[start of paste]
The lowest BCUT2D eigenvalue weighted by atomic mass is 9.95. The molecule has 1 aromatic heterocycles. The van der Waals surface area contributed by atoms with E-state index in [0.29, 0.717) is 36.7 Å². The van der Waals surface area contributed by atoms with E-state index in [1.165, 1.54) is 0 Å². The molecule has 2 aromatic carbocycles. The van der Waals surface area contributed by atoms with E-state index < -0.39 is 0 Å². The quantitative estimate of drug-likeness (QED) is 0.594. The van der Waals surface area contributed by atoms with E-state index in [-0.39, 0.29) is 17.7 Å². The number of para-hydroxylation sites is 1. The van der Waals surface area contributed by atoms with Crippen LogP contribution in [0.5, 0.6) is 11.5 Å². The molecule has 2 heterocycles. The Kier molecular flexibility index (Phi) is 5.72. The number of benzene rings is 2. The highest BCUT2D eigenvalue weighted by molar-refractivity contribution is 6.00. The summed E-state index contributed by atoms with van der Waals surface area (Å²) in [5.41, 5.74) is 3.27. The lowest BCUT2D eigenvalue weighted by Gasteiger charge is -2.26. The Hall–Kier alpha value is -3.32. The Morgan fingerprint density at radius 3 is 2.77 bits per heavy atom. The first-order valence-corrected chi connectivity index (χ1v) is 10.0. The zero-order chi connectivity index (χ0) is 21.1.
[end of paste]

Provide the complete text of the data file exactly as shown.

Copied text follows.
The lowest BCUT2D eigenvalue weighted by atomic mass is 9.95. The molecule has 1 aromatic heterocycles. The van der Waals surface area contributed by atoms with E-state index in [0.29, 0.717) is 36.7 Å². The van der Waals surface area contributed by atoms with E-state index in [1.165, 1.54) is 0 Å². The molecule has 2 aromatic carbocycles. The van der Waals surface area contributed by atoms with E-state index < -0.39 is 0 Å². The quantitative estimate of drug-likeness (QED) is 0.594. The van der Waals surface area contributed by atoms with E-state index in [-0.39, 0.29) is 17.7 Å². The number of para-hydroxylation sites is 1. The van der Waals surface area contributed by atoms with Crippen LogP contribution in [0.5, 0.6) is 11.5 Å². The molecule has 2 heterocycles. The Kier molecular flexibility index (Phi) is 5.72. The number of benzene rings is 2. The highest BCUT2D eigenvalue weighted by molar-refractivity contribution is 6.00. The summed E-state index contributed by atoms with van der Waals surface area (Å²) in [5.41, 5.74) is 3.27. The lowest BCUT2D eigenvalue weighted by Gasteiger charge is -2.26. The Hall–Kier alpha value is -3.32. The Morgan fingerprint density at radius 3 is 2.77 bits per heavy atom. The first-order valence-corrected chi connectivity index (χ1v) is 10.0. The zero-order chi connectivity index (χ0) is 21.1.